Sunday, December 1, 2013

Texas Aquifer Grab Funded by Cheap, Borrowed Money

The AP reported:

Officials from the few rural counties where voters opposed a $2 billion water spending measure that was overwhelmingly approved are wary of big-city thirsts sucking them dry.

The Dallas Morning News reported Saturday that the 20 rural counties which voted down the measure — about 8 percent of all Texas counties — are uniquely able to produce water. Those county leaders now fear their needs will be sacrificed to maintain economic and population growth in Texas.

The water measure borrows from the state’s Rainy Day Fund to jump-start new pipeline and conservation projects. It passed by a 3-to-1 margin and was among the biggest and most ambitious plans passed by the Legislature this spring.
With Twin Buttes Reservoir and O.C. Fisher Lake nearly dry, San Angelo is in the race for new water sources (in addition to the just finished Hickory Aquifer pipeline).

Greg Flores, the vice president of public affairs for the San Antonio Water System, said the system has tapped area aquifers for water.

Flores said the state’s population will roughly double in 50 years, with most of that growth in urban areas. The state has to plan and make water available for urban growth to prosper.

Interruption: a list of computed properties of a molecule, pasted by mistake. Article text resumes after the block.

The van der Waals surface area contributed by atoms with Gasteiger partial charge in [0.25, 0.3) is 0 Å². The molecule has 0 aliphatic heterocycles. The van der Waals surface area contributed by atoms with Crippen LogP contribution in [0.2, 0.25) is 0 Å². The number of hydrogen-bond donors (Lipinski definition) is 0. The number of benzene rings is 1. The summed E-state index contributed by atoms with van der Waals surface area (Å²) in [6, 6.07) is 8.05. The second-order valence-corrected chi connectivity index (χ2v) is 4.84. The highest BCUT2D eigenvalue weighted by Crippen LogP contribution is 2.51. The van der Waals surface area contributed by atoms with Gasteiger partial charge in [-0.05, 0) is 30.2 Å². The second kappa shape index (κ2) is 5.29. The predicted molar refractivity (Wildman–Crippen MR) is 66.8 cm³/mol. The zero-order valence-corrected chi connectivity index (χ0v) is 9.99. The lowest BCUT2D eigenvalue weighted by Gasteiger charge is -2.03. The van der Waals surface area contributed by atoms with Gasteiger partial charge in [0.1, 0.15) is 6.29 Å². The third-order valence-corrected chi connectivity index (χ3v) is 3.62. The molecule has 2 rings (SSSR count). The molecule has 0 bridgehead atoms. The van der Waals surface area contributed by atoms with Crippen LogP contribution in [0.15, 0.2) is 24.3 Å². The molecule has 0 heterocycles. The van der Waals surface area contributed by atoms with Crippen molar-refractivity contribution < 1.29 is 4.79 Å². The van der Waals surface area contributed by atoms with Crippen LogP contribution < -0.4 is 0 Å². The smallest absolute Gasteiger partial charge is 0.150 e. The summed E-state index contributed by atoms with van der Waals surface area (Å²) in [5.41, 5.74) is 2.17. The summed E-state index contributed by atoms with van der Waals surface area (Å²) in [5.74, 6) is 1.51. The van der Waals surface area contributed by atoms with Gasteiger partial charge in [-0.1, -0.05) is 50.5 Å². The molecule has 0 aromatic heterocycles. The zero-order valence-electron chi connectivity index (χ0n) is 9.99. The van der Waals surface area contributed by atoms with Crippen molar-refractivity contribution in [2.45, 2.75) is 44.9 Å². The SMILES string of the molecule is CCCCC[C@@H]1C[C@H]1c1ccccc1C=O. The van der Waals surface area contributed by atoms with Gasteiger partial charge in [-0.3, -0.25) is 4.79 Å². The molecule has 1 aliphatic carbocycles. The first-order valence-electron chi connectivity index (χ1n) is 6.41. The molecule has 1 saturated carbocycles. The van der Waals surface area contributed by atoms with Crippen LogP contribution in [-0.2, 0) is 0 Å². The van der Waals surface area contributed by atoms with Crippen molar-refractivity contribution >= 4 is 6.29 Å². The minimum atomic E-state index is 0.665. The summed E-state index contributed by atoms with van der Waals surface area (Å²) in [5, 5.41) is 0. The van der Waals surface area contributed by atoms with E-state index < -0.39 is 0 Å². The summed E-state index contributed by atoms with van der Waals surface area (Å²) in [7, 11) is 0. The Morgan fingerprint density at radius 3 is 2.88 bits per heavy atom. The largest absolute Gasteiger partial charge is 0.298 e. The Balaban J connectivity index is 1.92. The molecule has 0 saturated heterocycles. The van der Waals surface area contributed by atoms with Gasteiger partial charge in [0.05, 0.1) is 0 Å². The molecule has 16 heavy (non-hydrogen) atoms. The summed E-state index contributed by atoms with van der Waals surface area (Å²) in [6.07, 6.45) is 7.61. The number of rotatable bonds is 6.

Flores said Texas’ surface water — the water in lakes and rivers — is all already allocated and permitted for all practical purposes.  “So the state is going to have to look to groundwater to meet those future demands,” he said.

How many straws can be stuck in the Earth for groundwater?  Surely, that will impact spring and stream flow. 
In Bastrop County, which was among the counties that voted no, county Judge Paul Pape says residents have concerns about the exploitation of their underlying aquifer.

“We are not happy about making it easier or cheaper for water marketers or profiteers to pump and pipe our water away from here,” Pape said. “Someday in the future, we are going to need that water.”

And it won't be there.   Texas is now wide open for the greed and leverage boys and their billions in infrastructure money.  Private equity underwriters (PEU's) already own public water systems in California and Montana.  Come on down boys, the debt's cheap and the franchise solid.  Texas is now PEU country, water-wise.